Driver’s Ed Is Just The Beginning: This Is How To Make Teens Safer On The Road
Teen drivers have always been a hotly debated topic, but even more so lately as the newest crop of hormonal, oftentimes-careless folks prepare to get behind the wheel accompanied by their smartphones, tablets, and smartwatches. To make matters even worse, distractions aren’t the only dangers teens are exposed to while driving, but also the lack of knowledge of how to react when things get nasty behind the wheel.
In observance of the 2018 National Teen Driver Safety Week, which runs from Oct. 21-27, we’ve compiled several statistics and had a quick chat with a representative of one of the various safe-driving programs available to teens and parents nationwide.
According to the National Highway Traffic Safety Administration (NHTSA), vehicle collisions are the leading cause of death for teens 15 to 18 years old in the United States, and in 2015 alone there were 1,972 teen drivers involved in fatal collisions. In the same year, it is estimated that 99,000 teen drivers were injured in collisions.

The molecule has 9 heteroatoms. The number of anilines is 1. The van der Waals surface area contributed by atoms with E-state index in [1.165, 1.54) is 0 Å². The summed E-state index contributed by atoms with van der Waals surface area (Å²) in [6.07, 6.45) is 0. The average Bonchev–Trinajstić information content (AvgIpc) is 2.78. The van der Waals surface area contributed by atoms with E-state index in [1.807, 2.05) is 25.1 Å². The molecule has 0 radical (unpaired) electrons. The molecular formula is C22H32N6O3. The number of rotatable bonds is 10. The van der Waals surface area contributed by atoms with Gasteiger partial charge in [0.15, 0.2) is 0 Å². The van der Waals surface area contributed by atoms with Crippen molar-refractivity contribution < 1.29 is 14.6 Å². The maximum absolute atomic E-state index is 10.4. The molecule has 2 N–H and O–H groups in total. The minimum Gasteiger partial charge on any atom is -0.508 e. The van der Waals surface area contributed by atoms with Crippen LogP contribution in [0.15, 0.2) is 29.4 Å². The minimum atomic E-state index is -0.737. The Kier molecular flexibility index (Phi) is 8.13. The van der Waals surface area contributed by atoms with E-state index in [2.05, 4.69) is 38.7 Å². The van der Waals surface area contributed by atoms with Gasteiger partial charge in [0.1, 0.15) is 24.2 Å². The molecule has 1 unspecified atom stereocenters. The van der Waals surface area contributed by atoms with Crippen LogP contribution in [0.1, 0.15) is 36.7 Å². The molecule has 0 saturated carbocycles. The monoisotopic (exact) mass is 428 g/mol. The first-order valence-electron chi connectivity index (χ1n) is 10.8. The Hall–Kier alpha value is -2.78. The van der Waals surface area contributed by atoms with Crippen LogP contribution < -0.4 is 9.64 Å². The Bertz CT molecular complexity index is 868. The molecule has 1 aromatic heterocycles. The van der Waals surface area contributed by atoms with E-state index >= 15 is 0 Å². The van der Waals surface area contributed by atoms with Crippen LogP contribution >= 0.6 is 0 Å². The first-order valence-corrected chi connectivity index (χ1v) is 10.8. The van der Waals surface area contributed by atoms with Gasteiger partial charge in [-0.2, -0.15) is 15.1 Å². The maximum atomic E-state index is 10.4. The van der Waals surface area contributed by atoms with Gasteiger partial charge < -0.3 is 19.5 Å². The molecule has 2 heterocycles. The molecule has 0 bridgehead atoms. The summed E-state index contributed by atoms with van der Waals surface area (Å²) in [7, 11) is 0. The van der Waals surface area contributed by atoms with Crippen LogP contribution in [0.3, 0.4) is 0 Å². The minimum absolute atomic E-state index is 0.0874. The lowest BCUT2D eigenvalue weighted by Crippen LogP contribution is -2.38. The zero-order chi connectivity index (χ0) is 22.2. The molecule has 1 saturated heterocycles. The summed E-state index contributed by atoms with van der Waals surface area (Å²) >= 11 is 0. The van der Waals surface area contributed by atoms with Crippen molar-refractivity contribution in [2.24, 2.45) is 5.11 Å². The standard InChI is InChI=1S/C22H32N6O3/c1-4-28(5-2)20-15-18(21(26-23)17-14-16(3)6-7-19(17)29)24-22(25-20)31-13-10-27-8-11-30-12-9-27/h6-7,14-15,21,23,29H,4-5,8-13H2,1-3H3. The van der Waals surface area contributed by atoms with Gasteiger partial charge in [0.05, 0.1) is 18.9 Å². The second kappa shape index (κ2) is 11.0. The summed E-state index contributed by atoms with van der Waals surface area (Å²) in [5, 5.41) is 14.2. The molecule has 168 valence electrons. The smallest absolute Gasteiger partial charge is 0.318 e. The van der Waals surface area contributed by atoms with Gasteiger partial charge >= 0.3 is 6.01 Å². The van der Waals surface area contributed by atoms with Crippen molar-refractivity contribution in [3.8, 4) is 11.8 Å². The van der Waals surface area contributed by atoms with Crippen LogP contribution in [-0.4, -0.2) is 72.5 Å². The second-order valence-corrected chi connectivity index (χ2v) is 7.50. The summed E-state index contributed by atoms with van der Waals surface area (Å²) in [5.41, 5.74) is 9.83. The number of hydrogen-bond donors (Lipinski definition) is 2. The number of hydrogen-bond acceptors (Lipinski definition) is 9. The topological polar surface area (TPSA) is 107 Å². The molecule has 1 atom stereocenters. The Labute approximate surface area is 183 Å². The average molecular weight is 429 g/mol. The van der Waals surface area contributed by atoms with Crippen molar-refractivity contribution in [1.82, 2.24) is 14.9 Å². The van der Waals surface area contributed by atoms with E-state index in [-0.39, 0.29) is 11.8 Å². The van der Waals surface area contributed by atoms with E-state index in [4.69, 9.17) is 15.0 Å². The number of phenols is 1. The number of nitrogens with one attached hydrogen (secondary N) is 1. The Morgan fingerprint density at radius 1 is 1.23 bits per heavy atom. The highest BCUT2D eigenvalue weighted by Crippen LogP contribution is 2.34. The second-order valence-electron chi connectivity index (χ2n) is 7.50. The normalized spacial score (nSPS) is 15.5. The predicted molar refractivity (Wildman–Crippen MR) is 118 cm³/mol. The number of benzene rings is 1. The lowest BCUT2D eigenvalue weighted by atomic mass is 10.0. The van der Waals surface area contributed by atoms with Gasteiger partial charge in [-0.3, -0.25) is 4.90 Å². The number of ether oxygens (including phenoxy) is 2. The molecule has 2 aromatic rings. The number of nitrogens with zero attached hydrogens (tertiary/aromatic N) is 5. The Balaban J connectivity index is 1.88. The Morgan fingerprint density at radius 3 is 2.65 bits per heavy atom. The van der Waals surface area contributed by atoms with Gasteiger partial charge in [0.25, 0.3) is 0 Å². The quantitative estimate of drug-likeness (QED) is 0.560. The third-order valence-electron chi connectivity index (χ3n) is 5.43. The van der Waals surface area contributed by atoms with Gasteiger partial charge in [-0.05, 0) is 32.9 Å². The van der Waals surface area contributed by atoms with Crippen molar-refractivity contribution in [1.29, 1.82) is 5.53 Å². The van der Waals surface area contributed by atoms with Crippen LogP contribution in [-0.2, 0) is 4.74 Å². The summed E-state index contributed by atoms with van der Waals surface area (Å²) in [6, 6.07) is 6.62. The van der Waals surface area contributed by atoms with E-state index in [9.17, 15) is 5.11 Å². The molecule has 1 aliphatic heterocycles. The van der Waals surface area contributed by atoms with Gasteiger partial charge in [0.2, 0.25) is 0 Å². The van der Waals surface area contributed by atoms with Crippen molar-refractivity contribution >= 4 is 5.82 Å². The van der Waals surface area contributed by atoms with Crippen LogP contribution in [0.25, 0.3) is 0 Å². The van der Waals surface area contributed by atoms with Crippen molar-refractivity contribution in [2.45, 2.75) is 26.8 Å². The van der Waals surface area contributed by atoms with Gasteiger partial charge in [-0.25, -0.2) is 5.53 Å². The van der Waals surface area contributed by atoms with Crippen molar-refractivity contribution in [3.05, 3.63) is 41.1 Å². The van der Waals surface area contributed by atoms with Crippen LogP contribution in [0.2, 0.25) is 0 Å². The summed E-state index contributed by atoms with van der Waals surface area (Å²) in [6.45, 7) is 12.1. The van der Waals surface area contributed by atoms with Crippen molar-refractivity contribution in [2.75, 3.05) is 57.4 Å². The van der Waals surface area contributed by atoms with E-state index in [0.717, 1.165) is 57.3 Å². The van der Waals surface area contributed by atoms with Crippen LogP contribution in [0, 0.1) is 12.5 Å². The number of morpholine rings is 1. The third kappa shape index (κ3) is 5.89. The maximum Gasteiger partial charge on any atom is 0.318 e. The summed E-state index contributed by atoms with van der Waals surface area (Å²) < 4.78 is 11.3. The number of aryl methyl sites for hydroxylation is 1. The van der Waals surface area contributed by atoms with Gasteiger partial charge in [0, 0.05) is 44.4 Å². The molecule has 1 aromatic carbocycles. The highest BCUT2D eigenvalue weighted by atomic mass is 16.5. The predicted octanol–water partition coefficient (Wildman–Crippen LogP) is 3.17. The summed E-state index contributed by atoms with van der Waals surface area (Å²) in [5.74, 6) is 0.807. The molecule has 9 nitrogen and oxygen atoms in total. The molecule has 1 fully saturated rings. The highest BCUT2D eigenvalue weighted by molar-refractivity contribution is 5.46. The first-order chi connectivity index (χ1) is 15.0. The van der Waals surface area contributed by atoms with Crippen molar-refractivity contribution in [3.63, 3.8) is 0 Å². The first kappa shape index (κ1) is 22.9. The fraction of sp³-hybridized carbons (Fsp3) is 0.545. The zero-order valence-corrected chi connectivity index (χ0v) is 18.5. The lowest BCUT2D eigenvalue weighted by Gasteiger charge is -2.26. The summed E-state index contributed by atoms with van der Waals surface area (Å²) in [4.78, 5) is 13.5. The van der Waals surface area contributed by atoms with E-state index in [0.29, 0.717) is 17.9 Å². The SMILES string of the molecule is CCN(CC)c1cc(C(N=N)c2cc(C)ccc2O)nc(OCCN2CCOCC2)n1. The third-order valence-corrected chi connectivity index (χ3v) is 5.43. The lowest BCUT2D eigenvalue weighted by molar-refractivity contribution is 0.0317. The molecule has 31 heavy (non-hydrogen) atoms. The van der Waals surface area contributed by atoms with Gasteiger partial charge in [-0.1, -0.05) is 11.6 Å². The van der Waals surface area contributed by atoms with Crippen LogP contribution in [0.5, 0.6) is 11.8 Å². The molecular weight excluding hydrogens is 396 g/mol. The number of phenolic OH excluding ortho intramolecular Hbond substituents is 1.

Although the NHTSA doesn’t include the causes for specific accident statistics, distractions, poor judgment, or weather-related issues are typically to blame for these. Unfortunately, a major factor that is oftentimes ignored is car control. Knowing how to properly steer, brake, accelerate, or just react in the face of a problem is key; and it’s also a skill that most drivers young and old are missing.
The Tire Rack Street Survival program is one of several institutions or “classes” that aim to educate teen drivers on becoming better, safer, and more cognizant drivers. In addition, it teaches teens how to properly react to the various actions other drivers around them may perform, and how to safely control their car in case an emergency maneuver must be performed. By using hands-on training on a safe closed-course, Street Survival hopes to prevent teens from getting into collisions by becoming more aware, more defensive drivers.
In a nutshell, this program focuses on real-world situations that are not adequately covered in regular driver’s ed classes. One perfect example is a wet skid pad, which simulates driving on snow, rain and other variables that may reduce traction.